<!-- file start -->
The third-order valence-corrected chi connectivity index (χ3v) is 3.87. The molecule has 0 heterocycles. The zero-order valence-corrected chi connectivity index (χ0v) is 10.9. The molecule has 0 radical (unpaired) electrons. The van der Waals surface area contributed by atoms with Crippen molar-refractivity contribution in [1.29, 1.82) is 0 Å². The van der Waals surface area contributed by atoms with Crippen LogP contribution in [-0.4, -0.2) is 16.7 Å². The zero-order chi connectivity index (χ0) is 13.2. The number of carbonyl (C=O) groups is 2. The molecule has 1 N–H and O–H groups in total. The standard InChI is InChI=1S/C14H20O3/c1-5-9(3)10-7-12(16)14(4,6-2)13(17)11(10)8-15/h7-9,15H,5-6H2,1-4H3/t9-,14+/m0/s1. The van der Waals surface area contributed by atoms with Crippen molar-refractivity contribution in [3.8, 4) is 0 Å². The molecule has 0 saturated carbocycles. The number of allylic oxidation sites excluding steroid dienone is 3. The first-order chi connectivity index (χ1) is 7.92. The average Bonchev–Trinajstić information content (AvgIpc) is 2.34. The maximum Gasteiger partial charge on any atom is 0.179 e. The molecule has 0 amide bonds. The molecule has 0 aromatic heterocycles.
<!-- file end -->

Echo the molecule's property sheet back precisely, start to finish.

The third-order valence-corrected chi connectivity index (χ3v) is 3.87. The molecule has 0 heterocycles. The zero-order valence-corrected chi connectivity index (χ0v) is 10.9. The molecule has 0 radical (unpaired) electrons. The van der Waals surface area contributed by atoms with Crippen molar-refractivity contribution in [1.29, 1.82) is 0 Å². The van der Waals surface area contributed by atoms with Crippen LogP contribution in [-0.4, -0.2) is 16.7 Å². The zero-order chi connectivity index (χ0) is 13.2. The number of carbonyl (C=O) groups is 2. The molecule has 1 N–H and O–H groups in total. The standard InChI is InChI=1S/C14H20O3/c1-5-9(3)10-7-12(16)14(4,6-2)13(17)11(10)8-15/h7-9,15H,5-6H2,1-4H3/t9-,14+/m0/s1. The van der Waals surface area contributed by atoms with Crippen molar-refractivity contribution in [3.8, 4) is 0 Å². The molecule has 0 saturated carbocycles. The number of allylic oxidation sites excluding steroid dienone is 3. The first-order chi connectivity index (χ1) is 7.92. The average Bonchev–Trinajstić information content (AvgIpc) is 2.34. The maximum Gasteiger partial charge on any atom is 0.179 e. The molecule has 0 amide bonds. The molecule has 0 aromatic heterocycles.